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Zealots, Cults and Religion – What makes us attracted to them?*

Lila recently became incensed by the leader of the King’s Revival Church Jerome for publicly reprimanding one of its followers and asked me for my views on zealotry.


Originally, Zealots were a political movement in 1st century Judaism which sought to incite the people of Judaea to rebel against the Roman Empire and expel it from the Holy Land by a force of arms. However, Lila wanted a more up to date definition of a biased zealot.

We are by virtue of being born into a certain culture, race or social class subject to bias. A baby’s mind might be a tabula rasa at birth but very soon it adopts the belief systems of the family which later extends to religious and political beliefs. Of course it is not set in stone and can change as the person becomes influenced by exposure to other belief systems, but generally all of us start out from a point of bias.

So why is religion or belief in something external so important to us? It is because we humans like to think we can control life by wishful thinking. So when crops failed because of a drought, primitive man would try to appease the rain gods and in the beginning there was a pantheon of Gods, though later on a lot of the major religions became monotheistic.

Humans seem to have an inbuilt need to have a higher authority they can turn to in times of stress. The rituals of religions like superstition are meant to keep us safe. If we avoid the cracks in the pavements or don’t walk under a ladder, we will be safe. Attending Church on a Sunday serves a similar purpose for some people.

It has also extended to the afterlife as the biggest lack of control and fear is not knowing what happens when we die. This superstitious ritualistic behaviour is harmless but religious leaders often use it to control the masses as Karl Marx noted. Wars are fought in the name of religion, religious organisations are wealthy because of the dues they collect, they influence the thinking of their congregation who are taught it is a sin to question their faith, and more often, it serves to divide rather than unite humanity.

There are also cults which are different from religion in that they usually have only one supreme and usually charismatic leader, the followers are not allowed to socialise with others outside their cult, they are secretive and the knowledge is fed to the congregation in small segments, so that only the leader has perfect knowledge. Cults are more dangerous than religion in that the followers are not free to leave or choose who they interact with. Obedience is mandatory and the self is subjugated to a higher power.

So a zealot to quote Tietjen (2020) has passion and love for its God or leader and an anger towards anyone who criticises or challenges the belief system. The passion that a zealot feels is different from mere emotion in that it bestows a sense of identity and belonging. So if this sense of identity is challenged, the zealot feels threatened, anger rages, leading to behaviours such as the beheading of Charles Hebdu in Paris. However, there is another important element to Zealotry. Any retribution meted out has to be seen as doing good. As Solzhenitsyn stated in the Gulag Archipelago, Iago, in Shakespeare’s Othello, in order to do evil, first had to justify he was doing the right thing. That actually is as good a definition of a zealot as any.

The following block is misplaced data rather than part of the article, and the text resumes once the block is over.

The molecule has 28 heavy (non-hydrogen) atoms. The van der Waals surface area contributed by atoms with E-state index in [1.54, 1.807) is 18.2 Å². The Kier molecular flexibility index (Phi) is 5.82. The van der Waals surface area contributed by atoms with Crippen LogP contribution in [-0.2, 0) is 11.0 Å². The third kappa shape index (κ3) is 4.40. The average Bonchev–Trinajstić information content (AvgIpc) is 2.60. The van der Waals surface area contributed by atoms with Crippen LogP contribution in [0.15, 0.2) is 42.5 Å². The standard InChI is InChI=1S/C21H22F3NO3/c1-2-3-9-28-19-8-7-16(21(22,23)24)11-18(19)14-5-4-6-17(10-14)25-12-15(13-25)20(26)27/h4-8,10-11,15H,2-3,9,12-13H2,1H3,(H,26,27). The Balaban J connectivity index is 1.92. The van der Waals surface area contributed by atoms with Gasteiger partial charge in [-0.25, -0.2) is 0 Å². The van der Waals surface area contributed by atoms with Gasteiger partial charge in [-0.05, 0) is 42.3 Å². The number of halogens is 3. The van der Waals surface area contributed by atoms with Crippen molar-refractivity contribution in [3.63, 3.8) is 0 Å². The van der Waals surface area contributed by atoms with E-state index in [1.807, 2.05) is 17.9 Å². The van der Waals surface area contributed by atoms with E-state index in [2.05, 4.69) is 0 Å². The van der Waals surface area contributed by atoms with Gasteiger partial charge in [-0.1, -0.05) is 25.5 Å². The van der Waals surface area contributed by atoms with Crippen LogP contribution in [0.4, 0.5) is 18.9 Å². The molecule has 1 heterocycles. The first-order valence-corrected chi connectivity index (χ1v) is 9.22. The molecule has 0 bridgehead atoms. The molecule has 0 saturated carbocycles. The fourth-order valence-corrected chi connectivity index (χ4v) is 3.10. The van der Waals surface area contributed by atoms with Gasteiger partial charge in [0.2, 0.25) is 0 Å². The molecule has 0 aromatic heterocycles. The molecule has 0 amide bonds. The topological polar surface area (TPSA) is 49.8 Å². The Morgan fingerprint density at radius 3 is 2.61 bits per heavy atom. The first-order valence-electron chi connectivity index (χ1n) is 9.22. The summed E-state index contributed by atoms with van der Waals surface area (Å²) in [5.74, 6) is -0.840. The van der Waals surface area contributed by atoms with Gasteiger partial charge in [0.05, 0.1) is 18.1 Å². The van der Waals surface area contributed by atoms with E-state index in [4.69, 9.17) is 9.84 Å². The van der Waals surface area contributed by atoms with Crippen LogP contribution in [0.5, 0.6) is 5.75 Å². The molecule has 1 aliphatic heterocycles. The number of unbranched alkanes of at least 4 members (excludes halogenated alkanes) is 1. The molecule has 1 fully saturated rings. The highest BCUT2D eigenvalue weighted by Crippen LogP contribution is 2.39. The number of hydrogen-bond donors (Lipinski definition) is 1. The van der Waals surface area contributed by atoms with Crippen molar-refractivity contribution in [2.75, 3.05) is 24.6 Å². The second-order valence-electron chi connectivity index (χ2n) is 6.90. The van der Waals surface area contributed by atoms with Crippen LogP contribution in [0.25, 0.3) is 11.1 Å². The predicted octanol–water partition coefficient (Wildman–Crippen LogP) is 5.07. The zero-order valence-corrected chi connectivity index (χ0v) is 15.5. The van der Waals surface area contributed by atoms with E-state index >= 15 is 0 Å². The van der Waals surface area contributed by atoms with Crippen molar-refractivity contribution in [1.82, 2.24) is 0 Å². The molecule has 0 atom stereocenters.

I find that zealotry is rife in those who feel rejected and out of control in normal situations. Being a zealot gives them a sense of belonging, staves off social alienation while providing them with a life purpose and moral justification. Such individuals also surrender their ability to think rationally. People join because they believe that the cult will provide them with answers to their general dissatisfaction with life. Cults are also friendly to their recruits and people who lack confidence suddenly find acceptance and attention. Being complimented is a very powerful drug. There might be some sort of initiation ceremony as Clark (1982) states which helps them to abandon their past value systems and re-indentify with the teachings of the cult. I don’t have enough knowledge of the working of cults to comment on that area.  However, though people who are drawn into cults maybe psychologically vulnerable, they come from all walks of life and social classes and there is no distinct cult type personality. A “normal” person undergoing some life crisis could easily be drawn into a cult.

Most zealots are more annoying than dangerous, but it can, in some cases, lead to extremes of violence in a bid to ward off challenges to their belief systems. The difference between an accepted religion and a cult is that the followers of a religion are free to leave and generally conduct the other aspects of their life among others who may or may not share the same belief system.

*This article was written by ‘The Common Sense Therapist’, a retired psychologist who lives overseas and wishes to remain anonymous. She has many decades of experience in dealing with various people and aspects of psychology, and is a great source of enlightenment on many things in life.

Meet Lilanka
“what is meant to be comes about of what one does”.
An eclectic personality with a penchant for creativity, Lilanka is an old soul who loves life, laughter and stepping off the beaten track. She finds joy in nature, travelling and venting her existential frustrations via her writing while calming her body with food and her soul with music. Her motto is – “what is meant to be comes about of what one does”.
A collection of eclectic expressions from life according to Lilanka Botejue. From her creative outbursts and passionate views to her love for nature, food, music and archaeology, Owl Muses is an attempt to capture these moments in time.
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